Fire Chief Gary Bird has helped guide the City of Moore through utter devastation and simultaneous unprecedented growth during his 30-plus year fire career.


by Bobby Anderson, Staff Writer

Three things immediately stand out when you walk into Moore Fire Chief Gary Bird’s office.
A black leather-bound Bible rests within arm’s reach on his desk.
A copy of The Wisdom of Solomon at Work sits across a nearby table.
Pictures of his three smiling grandkids perch behind him, framing the imposing figure that has helped guide the Oklahoma City suburb through its darkest times and into a period of unprecedented growth – all too often at the same time.
Faith, fire and family.
That’s about all you need to know about Bird, who has devoted more than 30 years of his life keeping his community safe.
On this day, Bird sits in a 19,000-square-foot fire station that doubles as the department’s administrative headquarters.
It’s one of four stations serving the needs of Oklahoma’s seventh-largest city, populated by more than 55,000 as of the last census.
Just looking out from one of the fire bays Bird sees that number growing daily. More than 1,000 apartments are springing up in the community and room is being cleared for even more. Big box stores like Target, Dick’s Sporting Goods, Home Depot and Lowe’s are now staples in a community that 10 years ago had none.
The City of Moore has come a long way, and so has Bird’s department, which just celebrated 100 years of services a few months ago.
For nearly the first three decades of its existence, the City of Moore had very little fire protection. A public water well was dug at the intersections of Main and Broadway. When a fire broke out residents would form a bucket brigade handing off water.
Those first fire alarms came in the form of three pistol shots.
On July 18, 1916 the Moore Volunteer FIre Department was established. Paul R. Simms served as the first chief.
That November the town council passed a resolution to purchase a Badger chemical fire engine, which was hand drawn.
Simms added to that when he rebuilt an old Model-A Ford and kept it in a garage next to his barber shop on South Broadway.
Two years later the city’s first firehouse was built, a 10-foot by 10-foot building.
By the 1930s the council established the first Moore Firefighter’s Pension fund which provided for retirement for firefighters after 20 years of service.
It wasn’t until 1963 when the town started paying a full-time wage for firefighters, phasing out the volunteer brigade as each member retired.
Howard Boatman, Jr., holds the distinction as Moore’s last volunteer, retiring in 1977.
Bird would come along a little later.
August 12, 1985 was Bird’s first day on the job as a recruit. He spent 16 years on a rig before advancing to deputy chief and then chief in June 2012.
“It’s hard to believe it’s been 100 years,” Bird says. “Some days I feel like I’ve been here all one hundred. Then there’s days where it seems like I’ve been here no time at all.”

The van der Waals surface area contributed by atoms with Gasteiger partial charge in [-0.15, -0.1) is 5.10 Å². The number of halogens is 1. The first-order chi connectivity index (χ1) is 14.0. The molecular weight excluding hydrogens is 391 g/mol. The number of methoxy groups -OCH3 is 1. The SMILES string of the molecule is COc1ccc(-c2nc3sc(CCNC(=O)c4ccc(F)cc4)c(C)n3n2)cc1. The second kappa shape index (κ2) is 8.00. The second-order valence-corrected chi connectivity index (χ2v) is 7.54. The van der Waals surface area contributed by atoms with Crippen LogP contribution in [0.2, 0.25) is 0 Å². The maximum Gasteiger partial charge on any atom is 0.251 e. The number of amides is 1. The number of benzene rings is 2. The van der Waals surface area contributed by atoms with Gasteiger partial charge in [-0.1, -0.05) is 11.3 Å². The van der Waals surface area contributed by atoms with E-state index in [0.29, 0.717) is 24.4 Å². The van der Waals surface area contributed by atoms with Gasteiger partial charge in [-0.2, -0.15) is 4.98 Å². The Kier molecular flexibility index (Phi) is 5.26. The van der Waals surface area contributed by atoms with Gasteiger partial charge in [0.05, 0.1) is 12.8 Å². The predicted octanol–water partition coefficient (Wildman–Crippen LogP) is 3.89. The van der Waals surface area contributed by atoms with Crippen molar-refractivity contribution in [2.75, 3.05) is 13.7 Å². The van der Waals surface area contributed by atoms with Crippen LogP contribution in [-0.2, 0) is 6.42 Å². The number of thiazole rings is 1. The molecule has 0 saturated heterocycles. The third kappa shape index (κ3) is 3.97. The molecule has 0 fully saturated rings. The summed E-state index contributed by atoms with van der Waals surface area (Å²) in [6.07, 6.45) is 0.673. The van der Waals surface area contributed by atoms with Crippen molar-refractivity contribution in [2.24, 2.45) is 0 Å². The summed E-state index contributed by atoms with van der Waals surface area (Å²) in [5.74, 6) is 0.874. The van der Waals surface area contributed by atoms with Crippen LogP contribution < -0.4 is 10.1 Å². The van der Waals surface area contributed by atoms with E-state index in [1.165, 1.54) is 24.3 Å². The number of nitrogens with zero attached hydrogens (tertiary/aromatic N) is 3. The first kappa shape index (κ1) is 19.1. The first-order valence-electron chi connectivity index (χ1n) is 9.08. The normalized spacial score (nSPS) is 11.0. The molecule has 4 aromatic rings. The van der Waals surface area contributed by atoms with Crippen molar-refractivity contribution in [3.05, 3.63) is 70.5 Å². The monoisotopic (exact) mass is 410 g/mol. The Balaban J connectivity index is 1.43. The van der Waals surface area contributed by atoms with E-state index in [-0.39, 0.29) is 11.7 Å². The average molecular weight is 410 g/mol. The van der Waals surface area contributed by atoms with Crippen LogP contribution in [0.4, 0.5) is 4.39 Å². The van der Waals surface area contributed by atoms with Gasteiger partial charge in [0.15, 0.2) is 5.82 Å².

Few fire departments in the country have been asked answer the call as often as Moore.
Over the last two decades two of the strongest tornadoes ever recorded struck the city. Five twisters in five years made the community a punchline for Mother Nature’s sometimes cruel humor. Massive rescue and recovery operations were undertaken each time.
The New York City Fire department is famous for what it went through during 9/11. That came from a 10,000-member fire department.
Currently, the Moore Fire Department has grown to 73 uniformed employees with a 66-member shift corps that rotates through 24-hour shifts.
People from around the country have rang Bird’s phone in the weeks and months after each disaster.
And they all want to know one thing: How did you do it?
“The guys were amazing,” Bird said. “We had off-duty guys coming in and we had a lot of them that just didn’t want to leave. The guys jumped right in there and stayed with it.”
“The people in this city are resilient,” Bird continued. “For people it’s home. We’ll build it back and go on. They just keep going. Some of this area has been hit by a tornado three times and the vast majority are still there.”
Bird is one of two employees that are on-call 24-hours a day, seven days a week, 365-days a year.
Bird’s department responds to more than 5,000 calls annually ranging from structure fires to medical emergencies.
Bird himself started his firefighting career as a volunteer in Ninnekah. He has tremendous respect for the individuals all across our country who volunteer to protect their communities.
He makes it a point to note there are more volunteer fire departments nationwide than paid departments and larger volunteer departments than the professional one he runs.
But he stays grounded and so do his men.
Faith, fire and family. It’s what it’s all about.